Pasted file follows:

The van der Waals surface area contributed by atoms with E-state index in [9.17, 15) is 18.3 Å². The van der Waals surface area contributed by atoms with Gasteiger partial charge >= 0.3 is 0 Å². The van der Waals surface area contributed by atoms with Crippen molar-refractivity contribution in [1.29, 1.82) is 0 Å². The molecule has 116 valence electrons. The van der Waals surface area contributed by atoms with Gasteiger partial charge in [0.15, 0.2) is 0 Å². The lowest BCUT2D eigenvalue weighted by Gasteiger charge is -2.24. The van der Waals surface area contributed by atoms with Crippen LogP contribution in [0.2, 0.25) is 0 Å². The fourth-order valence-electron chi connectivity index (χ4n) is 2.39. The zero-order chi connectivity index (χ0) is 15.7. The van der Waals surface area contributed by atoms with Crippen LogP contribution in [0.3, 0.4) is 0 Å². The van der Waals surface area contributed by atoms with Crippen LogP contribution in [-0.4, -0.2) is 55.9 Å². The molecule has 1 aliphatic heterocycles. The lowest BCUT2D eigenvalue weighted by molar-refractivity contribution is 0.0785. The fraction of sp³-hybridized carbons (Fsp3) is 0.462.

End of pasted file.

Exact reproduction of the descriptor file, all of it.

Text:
The van der Waals surface area contributed by atoms with E-state index in [9.17, 15) is 18.3 Å². The van der Waals surface area contributed by atoms with Gasteiger partial charge >= 0.3 is 0 Å². The van der Waals surface area contributed by atoms with Crippen molar-refractivity contribution in [1.29, 1.82) is 0 Å². The molecule has 116 valence electrons. The van der Waals surface area contributed by atoms with Gasteiger partial charge in [0.15, 0.2) is 0 Å². The lowest BCUT2D eigenvalue weighted by Gasteiger charge is -2.24. The van der Waals surface area contributed by atoms with Crippen LogP contribution in [0.2, 0.25) is 0 Å². The fourth-order valence-electron chi connectivity index (χ4n) is 2.39. The zero-order chi connectivity index (χ0) is 15.7. The van der Waals surface area contributed by atoms with Crippen LogP contribution in [0.3, 0.4) is 0 Å². The van der Waals surface area contributed by atoms with Crippen LogP contribution in [-0.4, -0.2) is 55.9 Å². The molecule has 1 aliphatic heterocycles. The lowest BCUT2D eigenvalue weighted by molar-refractivity contribution is 0.0785. The fraction of sp³-hybridized carbons (Fsp3) is 0.462.